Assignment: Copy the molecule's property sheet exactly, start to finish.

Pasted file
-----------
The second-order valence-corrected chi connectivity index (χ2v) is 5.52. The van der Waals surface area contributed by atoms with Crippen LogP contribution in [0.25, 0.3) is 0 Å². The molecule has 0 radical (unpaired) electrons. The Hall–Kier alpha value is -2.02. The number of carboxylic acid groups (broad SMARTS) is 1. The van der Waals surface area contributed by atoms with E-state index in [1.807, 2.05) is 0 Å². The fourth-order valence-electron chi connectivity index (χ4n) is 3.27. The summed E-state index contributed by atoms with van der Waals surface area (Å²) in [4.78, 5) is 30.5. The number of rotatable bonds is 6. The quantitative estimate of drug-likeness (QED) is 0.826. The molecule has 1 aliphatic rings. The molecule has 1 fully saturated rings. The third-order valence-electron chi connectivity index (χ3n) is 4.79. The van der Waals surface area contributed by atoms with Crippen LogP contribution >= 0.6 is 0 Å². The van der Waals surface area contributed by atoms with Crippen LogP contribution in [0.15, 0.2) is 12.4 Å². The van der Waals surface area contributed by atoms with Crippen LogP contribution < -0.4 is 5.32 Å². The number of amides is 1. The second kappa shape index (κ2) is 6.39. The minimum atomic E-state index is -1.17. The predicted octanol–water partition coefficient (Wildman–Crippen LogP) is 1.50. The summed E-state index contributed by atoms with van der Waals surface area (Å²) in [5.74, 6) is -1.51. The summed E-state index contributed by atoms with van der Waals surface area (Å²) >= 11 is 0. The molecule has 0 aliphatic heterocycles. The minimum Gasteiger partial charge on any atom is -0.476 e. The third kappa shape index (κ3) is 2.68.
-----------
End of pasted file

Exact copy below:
The second-order valence-corrected chi connectivity index (χ2v) is 5.52. The van der Waals surface area contributed by atoms with Crippen LogP contribution in [0.25, 0.3) is 0 Å². The molecule has 0 radical (unpaired) electrons. The Hall–Kier alpha value is -2.02. The number of carboxylic acid groups (broad SMARTS) is 1. The van der Waals surface area contributed by atoms with E-state index in [1.807, 2.05) is 0 Å². The fourth-order valence-electron chi connectivity index (χ4n) is 3.27. The summed E-state index contributed by atoms with van der Waals surface area (Å²) in [4.78, 5) is 30.5. The number of rotatable bonds is 6. The quantitative estimate of drug-likeness (QED) is 0.826. The molecule has 1 aliphatic rings. The molecule has 1 fully saturated rings. The third-order valence-electron chi connectivity index (χ3n) is 4.79. The van der Waals surface area contributed by atoms with Crippen LogP contribution >= 0.6 is 0 Å². The van der Waals surface area contributed by atoms with Crippen LogP contribution in [0.15, 0.2) is 12.4 Å². The van der Waals surface area contributed by atoms with Crippen LogP contribution < -0.4 is 5.32 Å². The number of amides is 1. The second kappa shape index (κ2) is 6.39. The minimum atomic E-state index is -1.17. The predicted octanol–water partition coefficient (Wildman–Crippen LogP) is 1.50. The summed E-state index contributed by atoms with van der Waals surface area (Å²) in [5.74, 6) is -1.51. The summed E-state index contributed by atoms with van der Waals surface area (Å²) >= 11 is 0. The molecule has 0 aliphatic heterocycles. The minimum Gasteiger partial charge on any atom is -0.476 e. The third kappa shape index (κ3) is 2.68.